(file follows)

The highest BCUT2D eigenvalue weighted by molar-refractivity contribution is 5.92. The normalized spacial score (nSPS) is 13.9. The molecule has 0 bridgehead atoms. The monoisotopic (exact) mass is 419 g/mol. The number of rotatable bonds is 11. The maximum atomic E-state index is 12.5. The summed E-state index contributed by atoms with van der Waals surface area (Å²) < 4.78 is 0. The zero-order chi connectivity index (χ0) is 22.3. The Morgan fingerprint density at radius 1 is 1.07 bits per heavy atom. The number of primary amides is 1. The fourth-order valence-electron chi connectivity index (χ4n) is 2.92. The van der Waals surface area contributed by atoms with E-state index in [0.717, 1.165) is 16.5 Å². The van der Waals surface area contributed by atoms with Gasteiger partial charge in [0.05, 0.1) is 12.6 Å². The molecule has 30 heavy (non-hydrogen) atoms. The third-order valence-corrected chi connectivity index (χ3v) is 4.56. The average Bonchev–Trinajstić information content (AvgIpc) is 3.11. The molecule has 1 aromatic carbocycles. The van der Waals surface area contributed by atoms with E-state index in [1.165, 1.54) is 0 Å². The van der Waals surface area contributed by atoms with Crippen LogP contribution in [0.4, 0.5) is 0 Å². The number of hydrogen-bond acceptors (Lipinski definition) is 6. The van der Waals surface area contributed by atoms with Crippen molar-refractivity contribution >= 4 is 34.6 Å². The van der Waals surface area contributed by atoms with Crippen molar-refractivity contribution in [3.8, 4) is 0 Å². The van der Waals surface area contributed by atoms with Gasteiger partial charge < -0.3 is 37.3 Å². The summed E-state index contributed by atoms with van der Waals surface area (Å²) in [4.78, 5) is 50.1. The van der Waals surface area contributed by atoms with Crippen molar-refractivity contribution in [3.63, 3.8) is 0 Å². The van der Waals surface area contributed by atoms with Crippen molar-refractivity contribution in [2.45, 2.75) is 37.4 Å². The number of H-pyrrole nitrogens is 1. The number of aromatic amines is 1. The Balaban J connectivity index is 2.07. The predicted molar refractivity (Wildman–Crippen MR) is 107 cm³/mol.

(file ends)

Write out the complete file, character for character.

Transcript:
The highest BCUT2D eigenvalue weighted by molar-refractivity contribution is 5.92. The normalized spacial score (nSPS) is 13.9. The molecule has 0 bridgehead atoms. The monoisotopic (exact) mass is 419 g/mol. The number of rotatable bonds is 11. The maximum atomic E-state index is 12.5. The summed E-state index contributed by atoms with van der Waals surface area (Å²) < 4.78 is 0. The zero-order chi connectivity index (χ0) is 22.3. The Morgan fingerprint density at radius 1 is 1.07 bits per heavy atom. The number of primary amides is 1. The fourth-order valence-electron chi connectivity index (χ4n) is 2.92. The van der Waals surface area contributed by atoms with E-state index in [0.717, 1.165) is 16.5 Å². The van der Waals surface area contributed by atoms with Gasteiger partial charge in [0.05, 0.1) is 12.6 Å². The molecule has 30 heavy (non-hydrogen) atoms. The third-order valence-corrected chi connectivity index (χ3v) is 4.56. The average Bonchev–Trinajstić information content (AvgIpc) is 3.11. The molecule has 1 aromatic carbocycles. The van der Waals surface area contributed by atoms with E-state index in [1.165, 1.54) is 0 Å². The van der Waals surface area contributed by atoms with Crippen LogP contribution in [0.4, 0.5) is 0 Å². The number of hydrogen-bond acceptors (Lipinski definition) is 6. The van der Waals surface area contributed by atoms with Crippen molar-refractivity contribution >= 4 is 34.6 Å². The van der Waals surface area contributed by atoms with Crippen molar-refractivity contribution in [3.8, 4) is 0 Å². The van der Waals surface area contributed by atoms with Gasteiger partial charge < -0.3 is 37.3 Å². The summed E-state index contributed by atoms with van der Waals surface area (Å²) in [4.78, 5) is 50.1. The van der Waals surface area contributed by atoms with Crippen molar-refractivity contribution in [3.63, 3.8) is 0 Å². The van der Waals surface area contributed by atoms with Crippen molar-refractivity contribution in [2.45, 2.75) is 37.4 Å². The number of H-pyrrole nitrogens is 1. The number of aromatic amines is 1. The Balaban J connectivity index is 2.07. The predicted molar refractivity (Wildman–Crippen MR) is 107 cm³/mol.